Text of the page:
“I just had to come out and execute, like my coach wanted me to do,” Jeter said. “I still have two more rounds to go. Everybody's going to definitely be running their hearts out tomorrow.”
Blessing Okagbare of Nigeria delivered the second-fastest heat time, 10.93, one of eight women in the night's seven heats who ran a personal best. Okagbare finished ahead of Madison, of Sanford, Fla., who clocked 10.97.
“Oh, yeah, sub-11 is always fun,” Madison said.
Felix, who barely made the U.S. team in the 100, had to settle for a time of 11.01, but that was good enough to win her heat. The early stages of sprint events often produce relatively mediocre times, because competitors are really only concerned with faring well enough to advance to the next round.
A two-time silver medalist in the Olympic 200, Felix finished in a dead heat for third place in the 100 at the U.S. trials and appeared headed for a run-off to break that tie until the other woman involved conceded the spot on the London team.
Campbell-Brown, who begins defense of her two consecutive Olympic golds in the 200 on Monday, won her 100 heat in 10.94. Fraser-Pryce was second-slowest off the starting line in her heat and had to hustle to finish first, so she never really was able to tell how the track felt.
“I didn't get a chance to test it out,” Fraser-Pryce said. “I'll let you know tomorrow.”
Anyone watching what happened Friday, right from the get-go, could sense the speed on the track.
Ennis started things off in front of a nearly full stadium shortly after 10 a.m., running the hurdles in 12.54 seconds. Not only was that the best time ever in the heptathlon's first event, but it also equaled Dawn Harper's gold-winning time in the 100-meter hurdle final at the Beijing Games — and actually would have been good enough to take that title at the 1992, 1996 and 2000 Olympics.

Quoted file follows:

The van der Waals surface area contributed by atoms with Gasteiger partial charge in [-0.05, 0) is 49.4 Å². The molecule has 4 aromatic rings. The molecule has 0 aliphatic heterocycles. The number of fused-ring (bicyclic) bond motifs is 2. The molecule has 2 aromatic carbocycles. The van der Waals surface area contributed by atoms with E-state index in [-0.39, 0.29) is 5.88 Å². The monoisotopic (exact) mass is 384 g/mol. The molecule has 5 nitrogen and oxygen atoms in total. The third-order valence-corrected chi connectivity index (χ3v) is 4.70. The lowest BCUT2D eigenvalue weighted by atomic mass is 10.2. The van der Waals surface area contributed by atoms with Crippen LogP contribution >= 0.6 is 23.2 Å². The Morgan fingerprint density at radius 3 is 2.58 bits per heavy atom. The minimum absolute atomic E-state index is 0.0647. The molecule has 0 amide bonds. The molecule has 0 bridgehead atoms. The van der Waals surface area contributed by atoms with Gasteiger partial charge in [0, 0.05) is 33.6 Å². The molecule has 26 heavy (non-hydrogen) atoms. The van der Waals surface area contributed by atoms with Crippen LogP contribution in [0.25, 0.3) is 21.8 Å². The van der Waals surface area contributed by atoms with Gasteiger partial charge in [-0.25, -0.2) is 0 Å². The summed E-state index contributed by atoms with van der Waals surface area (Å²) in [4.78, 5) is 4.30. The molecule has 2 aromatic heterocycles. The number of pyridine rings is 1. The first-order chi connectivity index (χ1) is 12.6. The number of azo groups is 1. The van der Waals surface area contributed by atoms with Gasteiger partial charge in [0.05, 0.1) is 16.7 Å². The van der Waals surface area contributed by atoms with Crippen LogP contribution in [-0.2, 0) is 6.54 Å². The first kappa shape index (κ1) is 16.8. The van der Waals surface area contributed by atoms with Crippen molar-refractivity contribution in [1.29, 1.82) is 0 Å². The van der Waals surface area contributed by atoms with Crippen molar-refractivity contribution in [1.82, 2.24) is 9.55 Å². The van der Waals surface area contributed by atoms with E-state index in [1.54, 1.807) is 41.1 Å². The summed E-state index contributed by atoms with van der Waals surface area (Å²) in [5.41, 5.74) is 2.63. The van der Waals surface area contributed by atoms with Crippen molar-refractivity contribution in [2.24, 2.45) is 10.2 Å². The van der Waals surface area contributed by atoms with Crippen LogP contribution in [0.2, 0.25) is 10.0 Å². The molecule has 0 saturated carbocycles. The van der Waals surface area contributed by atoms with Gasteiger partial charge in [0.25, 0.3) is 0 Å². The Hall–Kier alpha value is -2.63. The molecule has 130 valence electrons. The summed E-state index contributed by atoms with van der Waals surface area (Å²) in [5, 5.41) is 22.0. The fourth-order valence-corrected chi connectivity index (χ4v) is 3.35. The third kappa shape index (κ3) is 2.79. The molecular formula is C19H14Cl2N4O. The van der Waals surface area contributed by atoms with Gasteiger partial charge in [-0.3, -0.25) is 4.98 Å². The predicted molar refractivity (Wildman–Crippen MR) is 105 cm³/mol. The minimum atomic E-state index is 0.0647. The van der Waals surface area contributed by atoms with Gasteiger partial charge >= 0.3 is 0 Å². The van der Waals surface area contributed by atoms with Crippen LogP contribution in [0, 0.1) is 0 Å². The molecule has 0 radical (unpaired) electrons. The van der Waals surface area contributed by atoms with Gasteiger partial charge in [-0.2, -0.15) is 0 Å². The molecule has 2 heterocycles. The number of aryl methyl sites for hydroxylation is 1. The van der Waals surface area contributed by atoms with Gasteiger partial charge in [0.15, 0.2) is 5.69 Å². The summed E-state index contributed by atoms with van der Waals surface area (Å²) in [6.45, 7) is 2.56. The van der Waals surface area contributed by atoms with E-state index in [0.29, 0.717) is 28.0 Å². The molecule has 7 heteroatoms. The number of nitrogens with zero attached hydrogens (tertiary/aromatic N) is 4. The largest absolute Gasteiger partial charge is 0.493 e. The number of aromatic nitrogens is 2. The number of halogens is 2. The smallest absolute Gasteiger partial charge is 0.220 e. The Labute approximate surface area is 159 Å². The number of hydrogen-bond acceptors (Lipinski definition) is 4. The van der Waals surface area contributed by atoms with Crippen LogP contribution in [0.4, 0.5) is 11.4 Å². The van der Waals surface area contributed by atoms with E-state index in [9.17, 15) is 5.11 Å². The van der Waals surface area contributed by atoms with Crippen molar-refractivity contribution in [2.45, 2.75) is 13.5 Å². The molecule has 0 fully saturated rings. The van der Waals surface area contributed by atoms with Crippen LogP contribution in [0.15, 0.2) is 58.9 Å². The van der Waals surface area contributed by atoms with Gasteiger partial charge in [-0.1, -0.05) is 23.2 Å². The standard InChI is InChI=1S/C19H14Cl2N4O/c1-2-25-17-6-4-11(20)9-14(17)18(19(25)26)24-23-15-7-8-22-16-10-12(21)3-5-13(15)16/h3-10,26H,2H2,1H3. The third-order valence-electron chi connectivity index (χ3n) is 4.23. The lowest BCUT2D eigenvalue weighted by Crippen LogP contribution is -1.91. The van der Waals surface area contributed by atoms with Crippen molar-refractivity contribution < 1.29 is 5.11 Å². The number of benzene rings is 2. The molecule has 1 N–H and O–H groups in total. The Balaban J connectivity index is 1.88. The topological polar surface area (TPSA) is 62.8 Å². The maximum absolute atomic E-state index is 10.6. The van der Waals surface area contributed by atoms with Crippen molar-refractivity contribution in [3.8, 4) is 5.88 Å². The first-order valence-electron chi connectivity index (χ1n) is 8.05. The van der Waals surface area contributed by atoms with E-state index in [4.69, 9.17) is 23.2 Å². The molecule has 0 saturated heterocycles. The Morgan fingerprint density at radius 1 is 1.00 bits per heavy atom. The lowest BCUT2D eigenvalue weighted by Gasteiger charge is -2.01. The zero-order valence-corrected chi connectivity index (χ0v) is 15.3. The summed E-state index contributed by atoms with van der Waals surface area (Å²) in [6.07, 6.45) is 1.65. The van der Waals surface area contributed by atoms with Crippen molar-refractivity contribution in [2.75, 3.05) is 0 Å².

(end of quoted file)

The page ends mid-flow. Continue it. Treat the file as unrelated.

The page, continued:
By day's end, Ennis was thrusting her arms overhead to celebrate running another personal-best, this one in the 200 meters, to lead the heptathlon standings after four of seven events, with the other three scheduled for Saturday.
“You saw Jessica Ennis in the 100 (hurdles). Everybody in the back was kind of buzzing. There's going to be some phenomenal performances here,” said Sanya Richards-Ross of the U.S., who advanced in the 400 meters in 51.78 seconds Friday morning during a brief downpour. “This track is definitely fast. You can feel it.”
All these terrific times are coming on a track built with technology that has been generating buzz all season.
Called Mondotrack, the surface has shock-absorbing material built into the bottom instead of the top, meaning the upper layer provides better traction. That, in turn, lets runners wear flatter spikes that don't dig into the track as much, allowing for quicker turnover.
“Is this track better than Beijing? Unfortunately, I don't have a concrete answer,” said Amy Millslagle, vice president for Olympic operations at Dow, which provides materials for the track. “You simply can't answer that because there's such a human element involved, and you can't prove one track is faster than another.”
At least for one day, the runners let the numbers do the talking.